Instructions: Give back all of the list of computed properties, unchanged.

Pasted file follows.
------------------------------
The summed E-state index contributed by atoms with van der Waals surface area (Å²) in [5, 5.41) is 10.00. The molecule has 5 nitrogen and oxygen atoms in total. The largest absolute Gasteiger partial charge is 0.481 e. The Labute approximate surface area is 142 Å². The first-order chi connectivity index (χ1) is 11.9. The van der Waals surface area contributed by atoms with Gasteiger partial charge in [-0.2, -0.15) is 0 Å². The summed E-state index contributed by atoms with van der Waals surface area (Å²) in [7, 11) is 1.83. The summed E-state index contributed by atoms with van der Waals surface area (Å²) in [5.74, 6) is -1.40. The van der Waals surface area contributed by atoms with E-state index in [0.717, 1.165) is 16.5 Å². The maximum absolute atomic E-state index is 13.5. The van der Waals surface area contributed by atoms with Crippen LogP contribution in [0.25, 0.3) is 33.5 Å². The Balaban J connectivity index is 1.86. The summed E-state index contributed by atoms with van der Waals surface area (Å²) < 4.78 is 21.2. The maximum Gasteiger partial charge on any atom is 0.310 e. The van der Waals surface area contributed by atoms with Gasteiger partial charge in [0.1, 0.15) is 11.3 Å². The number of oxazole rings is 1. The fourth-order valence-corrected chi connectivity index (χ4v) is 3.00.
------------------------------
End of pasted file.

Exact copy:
The summed E-state index contributed by atoms with van der Waals surface area (Å²) in [5, 5.41) is 10.00. The molecule has 5 nitrogen and oxygen atoms in total. The largest absolute Gasteiger partial charge is 0.481 e. The Labute approximate surface area is 142 Å². The first-order chi connectivity index (χ1) is 11.9. The van der Waals surface area contributed by atoms with Gasteiger partial charge in [-0.2, -0.15) is 0 Å². The summed E-state index contributed by atoms with van der Waals surface area (Å²) in [7, 11) is 1.83. The summed E-state index contributed by atoms with van der Waals surface area (Å²) in [5.74, 6) is -1.40. The van der Waals surface area contributed by atoms with E-state index in [0.717, 1.165) is 16.5 Å². The maximum absolute atomic E-state index is 13.5. The van der Waals surface area contributed by atoms with Crippen LogP contribution in [0.25, 0.3) is 33.5 Å². The Balaban J connectivity index is 1.86. The summed E-state index contributed by atoms with van der Waals surface area (Å²) < 4.78 is 21.2. The maximum Gasteiger partial charge on any atom is 0.310 e. The van der Waals surface area contributed by atoms with Gasteiger partial charge in [0.1, 0.15) is 11.3 Å². The number of oxazole rings is 1. The fourth-order valence-corrected chi connectivity index (χ4v) is 3.00.